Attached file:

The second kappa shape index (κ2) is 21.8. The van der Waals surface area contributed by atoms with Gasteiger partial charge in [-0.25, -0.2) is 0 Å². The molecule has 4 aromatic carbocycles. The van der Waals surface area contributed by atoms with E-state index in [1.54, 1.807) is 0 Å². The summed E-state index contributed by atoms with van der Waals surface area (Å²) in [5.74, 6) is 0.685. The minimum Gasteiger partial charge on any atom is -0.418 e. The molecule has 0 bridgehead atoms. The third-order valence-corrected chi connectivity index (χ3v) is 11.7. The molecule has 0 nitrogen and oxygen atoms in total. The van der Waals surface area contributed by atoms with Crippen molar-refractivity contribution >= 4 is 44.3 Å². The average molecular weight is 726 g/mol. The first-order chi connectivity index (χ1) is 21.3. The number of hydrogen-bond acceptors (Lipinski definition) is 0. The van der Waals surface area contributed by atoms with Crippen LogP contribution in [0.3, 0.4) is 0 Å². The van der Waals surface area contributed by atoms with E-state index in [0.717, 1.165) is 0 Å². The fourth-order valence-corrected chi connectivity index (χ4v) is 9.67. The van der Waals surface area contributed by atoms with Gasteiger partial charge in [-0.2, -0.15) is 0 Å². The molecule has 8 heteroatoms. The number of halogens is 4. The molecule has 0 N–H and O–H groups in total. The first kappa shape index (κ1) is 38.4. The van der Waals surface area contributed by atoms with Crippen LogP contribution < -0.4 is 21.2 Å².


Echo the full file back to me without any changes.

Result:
The second kappa shape index (κ2) is 21.8. The van der Waals surface area contributed by atoms with Gasteiger partial charge in [-0.25, -0.2) is 0 Å². The molecule has 4 aromatic carbocycles. The van der Waals surface area contributed by atoms with E-state index in [1.54, 1.807) is 0 Å². The summed E-state index contributed by atoms with van der Waals surface area (Å²) in [5.74, 6) is 0.685. The minimum Gasteiger partial charge on any atom is -0.418 e. The molecule has 0 bridgehead atoms. The third-order valence-corrected chi connectivity index (χ3v) is 11.7. The molecule has 0 nitrogen and oxygen atoms in total. The van der Waals surface area contributed by atoms with Crippen molar-refractivity contribution >= 4 is 44.3 Å². The average molecular weight is 726 g/mol. The first-order chi connectivity index (χ1) is 21.3. The number of hydrogen-bond acceptors (Lipinski definition) is 0. The van der Waals surface area contributed by atoms with Crippen LogP contribution in [0.3, 0.4) is 0 Å². The van der Waals surface area contributed by atoms with E-state index in [0.717, 1.165) is 0 Å². The fourth-order valence-corrected chi connectivity index (χ4v) is 9.67. The van der Waals surface area contributed by atoms with Gasteiger partial charge in [-0.2, -0.15) is 0 Å². The molecule has 8 heteroatoms. The number of halogens is 4. The molecule has 0 N–H and O–H groups in total. The first kappa shape index (κ1) is 38.4. The van der Waals surface area contributed by atoms with Crippen LogP contribution < -0.4 is 21.2 Å².